We’re starting to get a few calls about birds attacking a whole host of shiny, reflective things: windows, door handles, cars, TV aerials, metal chimneys, to name a few. We are right at the beginning of the breeding season, and some birds are busy sorting out territories and then defending them from intruders with a vengeance! These defensive birds see their reflection as another bird coming into their territory and start attacking it. Birds can get tunnel vision, and this behaviour can become obsessive, as every time they go to this area, they see the same bird is back to invade! On the whole, birds don’t injure themselves, although the excitement during the fight can be a little messy and may need clearing up. However, larger birds such as Crows can attack windows with such velocity, that they can cause themselves some harm through the repeated drumming on the reflective surface, but they should recover from their minor injuries.
The key to changing this behaviour is to stop the bird from seeing its reflection. Closing curtains and blinds does not stop the bird from seeing its reflection in the glass, so any deterrents ideally need to be on the outside of the window. Putting cling film on the outside of the window can defuse the bird’s reflection, hanging old CDs or strips of foil can sometimes scare the birds away from the area. Some people use greenhouse shading or put newspaper over the windows as a temporary measure. Put bags or old towels over door handles and car wing mirrors. If the car is being attacked, a car cover is a quick and economical way of saving your car’s paintwork! It’s difficult to predict how long this behaviour will continue if you choose not to take any measures, but some birds can be particularly blinkered. I did talk to a lady who put her Christmas decorations up on the outside of the window being attacked, which worked at scaring the birds away although she did get some odd comments from her neighbours! I also spoke to a man who watched a Blue Tit fall asleep on the bonnet of his car, due to it being worn out from attacking its reflection in the windscreen – you couldn’t make it up!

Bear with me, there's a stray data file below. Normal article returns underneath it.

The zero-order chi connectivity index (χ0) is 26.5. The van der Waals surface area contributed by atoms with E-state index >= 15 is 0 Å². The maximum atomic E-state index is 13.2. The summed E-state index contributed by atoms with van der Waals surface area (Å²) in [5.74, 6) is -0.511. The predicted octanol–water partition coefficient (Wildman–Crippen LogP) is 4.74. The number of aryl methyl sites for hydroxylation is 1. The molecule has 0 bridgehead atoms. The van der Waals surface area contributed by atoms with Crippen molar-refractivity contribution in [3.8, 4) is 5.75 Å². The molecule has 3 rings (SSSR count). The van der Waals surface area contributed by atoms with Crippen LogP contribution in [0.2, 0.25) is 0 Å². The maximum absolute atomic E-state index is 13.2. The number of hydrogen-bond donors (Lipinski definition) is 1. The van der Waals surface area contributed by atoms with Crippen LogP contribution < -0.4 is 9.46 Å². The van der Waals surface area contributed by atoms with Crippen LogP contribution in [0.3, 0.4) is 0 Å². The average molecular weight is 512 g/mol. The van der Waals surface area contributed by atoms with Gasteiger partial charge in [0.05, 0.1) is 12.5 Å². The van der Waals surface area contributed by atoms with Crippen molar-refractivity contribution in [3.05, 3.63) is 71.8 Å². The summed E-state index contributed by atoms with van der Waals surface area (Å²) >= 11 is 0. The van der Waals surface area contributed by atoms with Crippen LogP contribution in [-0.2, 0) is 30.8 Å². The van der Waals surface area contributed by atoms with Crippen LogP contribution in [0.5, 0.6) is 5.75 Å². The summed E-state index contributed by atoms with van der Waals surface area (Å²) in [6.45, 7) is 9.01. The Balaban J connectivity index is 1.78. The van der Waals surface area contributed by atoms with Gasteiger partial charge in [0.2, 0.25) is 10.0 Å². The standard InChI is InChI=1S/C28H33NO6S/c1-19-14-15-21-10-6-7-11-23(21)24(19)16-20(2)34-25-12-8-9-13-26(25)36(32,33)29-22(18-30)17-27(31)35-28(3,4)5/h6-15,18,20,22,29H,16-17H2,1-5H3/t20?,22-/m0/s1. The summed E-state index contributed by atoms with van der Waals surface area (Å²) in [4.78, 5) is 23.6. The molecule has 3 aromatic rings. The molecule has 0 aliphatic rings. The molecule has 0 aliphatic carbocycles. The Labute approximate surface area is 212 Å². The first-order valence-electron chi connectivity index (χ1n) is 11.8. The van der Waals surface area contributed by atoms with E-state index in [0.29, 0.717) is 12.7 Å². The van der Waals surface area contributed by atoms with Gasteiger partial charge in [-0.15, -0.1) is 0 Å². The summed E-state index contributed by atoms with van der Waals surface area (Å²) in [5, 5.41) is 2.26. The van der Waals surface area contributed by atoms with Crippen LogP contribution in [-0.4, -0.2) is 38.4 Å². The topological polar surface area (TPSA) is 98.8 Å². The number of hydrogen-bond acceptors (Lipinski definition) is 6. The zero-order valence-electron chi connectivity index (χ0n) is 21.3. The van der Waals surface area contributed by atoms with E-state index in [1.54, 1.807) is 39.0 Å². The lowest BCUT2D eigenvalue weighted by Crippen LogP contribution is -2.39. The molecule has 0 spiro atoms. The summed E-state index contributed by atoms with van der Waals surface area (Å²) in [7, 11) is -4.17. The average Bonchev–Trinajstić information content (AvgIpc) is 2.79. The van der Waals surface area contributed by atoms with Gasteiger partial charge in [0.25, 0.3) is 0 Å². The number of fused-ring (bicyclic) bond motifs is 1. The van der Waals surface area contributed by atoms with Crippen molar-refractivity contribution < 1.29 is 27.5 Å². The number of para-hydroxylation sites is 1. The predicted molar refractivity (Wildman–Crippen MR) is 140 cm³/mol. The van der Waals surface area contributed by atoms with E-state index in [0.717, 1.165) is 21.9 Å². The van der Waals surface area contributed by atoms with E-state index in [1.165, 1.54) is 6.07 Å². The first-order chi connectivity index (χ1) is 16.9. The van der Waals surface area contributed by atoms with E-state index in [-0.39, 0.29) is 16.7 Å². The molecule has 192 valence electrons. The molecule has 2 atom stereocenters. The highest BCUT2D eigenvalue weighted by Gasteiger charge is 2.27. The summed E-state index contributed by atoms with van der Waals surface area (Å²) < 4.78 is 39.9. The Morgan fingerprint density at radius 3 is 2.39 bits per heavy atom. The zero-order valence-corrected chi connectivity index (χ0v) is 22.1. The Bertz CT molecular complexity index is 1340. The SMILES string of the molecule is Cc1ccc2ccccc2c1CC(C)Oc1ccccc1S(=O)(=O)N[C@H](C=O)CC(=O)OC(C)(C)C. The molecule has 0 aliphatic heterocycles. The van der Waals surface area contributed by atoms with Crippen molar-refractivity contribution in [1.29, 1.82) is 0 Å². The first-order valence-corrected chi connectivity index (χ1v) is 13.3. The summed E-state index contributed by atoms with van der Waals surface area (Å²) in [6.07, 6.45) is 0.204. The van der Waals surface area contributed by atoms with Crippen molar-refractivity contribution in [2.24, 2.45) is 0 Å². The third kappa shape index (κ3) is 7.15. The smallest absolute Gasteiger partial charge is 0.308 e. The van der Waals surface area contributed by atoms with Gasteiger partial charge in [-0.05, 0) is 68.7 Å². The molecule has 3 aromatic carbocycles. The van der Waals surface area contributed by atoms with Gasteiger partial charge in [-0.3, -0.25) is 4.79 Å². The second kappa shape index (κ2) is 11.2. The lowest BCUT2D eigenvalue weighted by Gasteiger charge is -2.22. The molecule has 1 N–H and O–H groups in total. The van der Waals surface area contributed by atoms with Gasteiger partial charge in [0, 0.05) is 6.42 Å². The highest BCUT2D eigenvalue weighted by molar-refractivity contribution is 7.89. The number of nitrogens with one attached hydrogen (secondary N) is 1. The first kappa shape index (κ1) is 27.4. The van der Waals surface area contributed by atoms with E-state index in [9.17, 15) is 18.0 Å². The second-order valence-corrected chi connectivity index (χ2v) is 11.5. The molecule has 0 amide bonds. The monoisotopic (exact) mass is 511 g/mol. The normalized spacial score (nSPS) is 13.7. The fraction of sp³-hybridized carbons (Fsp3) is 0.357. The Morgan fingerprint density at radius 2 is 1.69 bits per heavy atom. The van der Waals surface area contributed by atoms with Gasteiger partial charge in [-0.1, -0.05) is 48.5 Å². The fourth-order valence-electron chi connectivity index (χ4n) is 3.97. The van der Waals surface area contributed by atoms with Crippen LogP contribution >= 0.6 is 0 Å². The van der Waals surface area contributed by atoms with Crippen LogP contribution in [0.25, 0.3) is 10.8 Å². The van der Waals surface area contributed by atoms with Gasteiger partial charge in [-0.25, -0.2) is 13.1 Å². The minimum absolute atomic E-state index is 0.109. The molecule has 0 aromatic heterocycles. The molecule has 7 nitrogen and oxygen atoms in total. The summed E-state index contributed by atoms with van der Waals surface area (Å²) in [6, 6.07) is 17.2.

Blackbird collecting nesting material - Andy Hay (rspb-images.com)
We’re already getting some calls about birds that are already nesting and some already have chicks! It’s not too late to put a nest box up, so check out the range we sell on the link below. Don’t forget that any active nest is protected by law (Wildlife and Countryside Act 1981), so once a bird starts to build a nest, you need to leave it alone until the chicks have left naturally. Hopefully we’ll have a fantastic spring and summer and our bird life will have a successful breeding season.
Hope you all had a great Christmas and Happy New Year to you all.
Over the festive break I’ve been watching the birds in my garden. There was nothing out of the ordinary; apart from a Greenfinch spotted two days running, which is a rare sight these days. There was also a mixture of Tits, Blackbirds, Robins, Dunnocks and a charm of Chaffinches on a daily basis. A Fieldfare was another unusual visitor.